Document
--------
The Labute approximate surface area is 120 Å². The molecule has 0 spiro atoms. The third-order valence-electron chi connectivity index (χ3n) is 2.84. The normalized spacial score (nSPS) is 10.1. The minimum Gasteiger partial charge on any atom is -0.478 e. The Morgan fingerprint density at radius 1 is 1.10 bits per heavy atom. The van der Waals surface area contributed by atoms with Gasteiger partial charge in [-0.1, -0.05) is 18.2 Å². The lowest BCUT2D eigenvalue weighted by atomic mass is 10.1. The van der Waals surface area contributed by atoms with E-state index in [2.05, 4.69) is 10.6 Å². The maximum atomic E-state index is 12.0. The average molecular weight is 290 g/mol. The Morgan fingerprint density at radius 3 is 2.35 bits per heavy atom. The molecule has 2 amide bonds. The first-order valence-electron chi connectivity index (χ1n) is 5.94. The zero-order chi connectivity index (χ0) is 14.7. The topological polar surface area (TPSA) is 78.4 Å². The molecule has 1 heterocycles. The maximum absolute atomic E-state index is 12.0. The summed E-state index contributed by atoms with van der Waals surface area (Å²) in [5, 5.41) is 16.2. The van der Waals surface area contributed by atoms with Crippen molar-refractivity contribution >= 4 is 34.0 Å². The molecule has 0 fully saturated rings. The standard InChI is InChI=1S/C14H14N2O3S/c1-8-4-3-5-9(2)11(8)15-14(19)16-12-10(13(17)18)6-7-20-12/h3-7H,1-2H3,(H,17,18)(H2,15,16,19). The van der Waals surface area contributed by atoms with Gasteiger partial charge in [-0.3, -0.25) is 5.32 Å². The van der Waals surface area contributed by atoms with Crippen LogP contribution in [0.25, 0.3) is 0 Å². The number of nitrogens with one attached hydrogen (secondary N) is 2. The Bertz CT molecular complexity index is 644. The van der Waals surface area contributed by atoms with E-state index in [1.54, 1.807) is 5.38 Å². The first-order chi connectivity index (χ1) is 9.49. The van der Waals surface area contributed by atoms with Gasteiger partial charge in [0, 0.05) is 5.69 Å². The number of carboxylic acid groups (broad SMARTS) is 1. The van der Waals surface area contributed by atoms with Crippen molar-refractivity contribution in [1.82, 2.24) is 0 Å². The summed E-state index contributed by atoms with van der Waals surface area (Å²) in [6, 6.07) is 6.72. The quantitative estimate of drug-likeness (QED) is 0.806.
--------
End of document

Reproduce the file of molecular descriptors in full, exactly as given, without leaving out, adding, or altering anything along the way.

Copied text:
The Labute approximate surface area is 120 Å². The molecule has 0 spiro atoms. The third-order valence-electron chi connectivity index (χ3n) is 2.84. The normalized spacial score (nSPS) is 10.1. The minimum Gasteiger partial charge on any atom is -0.478 e. The Morgan fingerprint density at radius 1 is 1.10 bits per heavy atom. The van der Waals surface area contributed by atoms with Gasteiger partial charge in [-0.1, -0.05) is 18.2 Å². The lowest BCUT2D eigenvalue weighted by atomic mass is 10.1. The van der Waals surface area contributed by atoms with E-state index in [2.05, 4.69) is 10.6 Å². The maximum atomic E-state index is 12.0. The average molecular weight is 290 g/mol. The Morgan fingerprint density at radius 3 is 2.35 bits per heavy atom. The molecule has 2 amide bonds. The first-order valence-electron chi connectivity index (χ1n) is 5.94. The zero-order chi connectivity index (χ0) is 14.7. The topological polar surface area (TPSA) is 78.4 Å². The molecule has 1 heterocycles. The maximum absolute atomic E-state index is 12.0. The summed E-state index contributed by atoms with van der Waals surface area (Å²) in [5, 5.41) is 16.2. The van der Waals surface area contributed by atoms with Crippen molar-refractivity contribution >= 4 is 34.0 Å². The molecule has 0 fully saturated rings. The standard InChI is InChI=1S/C14H14N2O3S/c1-8-4-3-5-9(2)11(8)15-14(19)16-12-10(13(17)18)6-7-20-12/h3-7H,1-2H3,(H,17,18)(H2,15,16,19). The van der Waals surface area contributed by atoms with Gasteiger partial charge in [-0.3, -0.25) is 5.32 Å². The van der Waals surface area contributed by atoms with Crippen LogP contribution in [0.25, 0.3) is 0 Å². The number of nitrogens with one attached hydrogen (secondary N) is 2. The Bertz CT molecular complexity index is 644. The van der Waals surface area contributed by atoms with E-state index in [1.54, 1.807) is 5.38 Å². The first-order chi connectivity index (χ1) is 9.49. The van der Waals surface area contributed by atoms with Gasteiger partial charge in [0, 0.05) is 5.69 Å². The number of carboxylic acid groups (broad SMARTS) is 1. The van der Waals surface area contributed by atoms with Crippen molar-refractivity contribution in [1.82, 2.24) is 0 Å². The summed E-state index contributed by atoms with van der Waals surface area (Å²) in [6, 6.07) is 6.72. The quantitative estimate of drug-likeness (QED) is 0.806.